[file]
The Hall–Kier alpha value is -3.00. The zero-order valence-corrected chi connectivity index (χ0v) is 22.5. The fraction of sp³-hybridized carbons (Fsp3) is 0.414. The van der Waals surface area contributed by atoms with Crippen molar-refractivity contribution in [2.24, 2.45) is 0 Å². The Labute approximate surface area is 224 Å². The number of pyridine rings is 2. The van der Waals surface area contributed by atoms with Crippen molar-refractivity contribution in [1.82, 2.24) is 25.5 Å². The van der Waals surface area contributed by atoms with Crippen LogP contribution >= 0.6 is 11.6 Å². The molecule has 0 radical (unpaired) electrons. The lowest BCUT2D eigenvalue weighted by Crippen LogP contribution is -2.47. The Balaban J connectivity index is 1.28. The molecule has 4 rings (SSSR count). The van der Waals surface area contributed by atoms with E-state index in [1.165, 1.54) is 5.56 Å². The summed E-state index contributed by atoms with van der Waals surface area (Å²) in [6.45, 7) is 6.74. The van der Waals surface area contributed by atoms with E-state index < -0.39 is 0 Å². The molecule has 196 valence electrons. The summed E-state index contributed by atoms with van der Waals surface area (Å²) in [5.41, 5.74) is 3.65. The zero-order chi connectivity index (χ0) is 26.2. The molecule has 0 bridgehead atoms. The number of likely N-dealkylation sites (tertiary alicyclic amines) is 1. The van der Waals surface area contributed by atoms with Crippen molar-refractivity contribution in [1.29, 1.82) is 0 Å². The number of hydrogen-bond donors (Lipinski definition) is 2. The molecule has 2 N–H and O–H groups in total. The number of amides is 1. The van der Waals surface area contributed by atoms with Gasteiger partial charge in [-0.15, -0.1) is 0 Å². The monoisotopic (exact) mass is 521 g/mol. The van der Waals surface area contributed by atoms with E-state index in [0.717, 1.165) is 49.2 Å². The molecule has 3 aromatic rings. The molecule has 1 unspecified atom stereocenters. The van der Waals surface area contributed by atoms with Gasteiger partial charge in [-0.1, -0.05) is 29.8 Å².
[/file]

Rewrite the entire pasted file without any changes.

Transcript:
The Hall–Kier alpha value is -3.00. The zero-order valence-corrected chi connectivity index (χ0v) is 22.5. The fraction of sp³-hybridized carbons (Fsp3) is 0.414. The van der Waals surface area contributed by atoms with Crippen molar-refractivity contribution in [2.24, 2.45) is 0 Å². The Labute approximate surface area is 224 Å². The number of pyridine rings is 2. The van der Waals surface area contributed by atoms with Crippen molar-refractivity contribution in [1.82, 2.24) is 25.5 Å². The van der Waals surface area contributed by atoms with Crippen LogP contribution >= 0.6 is 11.6 Å². The molecule has 0 radical (unpaired) electrons. The lowest BCUT2D eigenvalue weighted by Crippen LogP contribution is -2.47. The Balaban J connectivity index is 1.28. The molecule has 4 rings (SSSR count). The van der Waals surface area contributed by atoms with E-state index in [1.165, 1.54) is 5.56 Å². The summed E-state index contributed by atoms with van der Waals surface area (Å²) in [6.45, 7) is 6.74. The van der Waals surface area contributed by atoms with E-state index < -0.39 is 0 Å². The molecule has 196 valence electrons. The summed E-state index contributed by atoms with van der Waals surface area (Å²) in [5.41, 5.74) is 3.65. The zero-order chi connectivity index (χ0) is 26.2. The molecule has 0 bridgehead atoms. The number of likely N-dealkylation sites (tertiary alicyclic amines) is 1. The van der Waals surface area contributed by atoms with Crippen molar-refractivity contribution in [1.29, 1.82) is 0 Å². The number of hydrogen-bond donors (Lipinski definition) is 2. The molecule has 2 N–H and O–H groups in total. The number of amides is 1. The van der Waals surface area contributed by atoms with Gasteiger partial charge in [-0.15, -0.1) is 0 Å². The monoisotopic (exact) mass is 521 g/mol. The van der Waals surface area contributed by atoms with E-state index in [0.717, 1.165) is 49.2 Å². The molecule has 3 aromatic rings. The molecule has 1 unspecified atom stereocenters. The van der Waals surface area contributed by atoms with Gasteiger partial charge in [-0.1, -0.05) is 29.8 Å².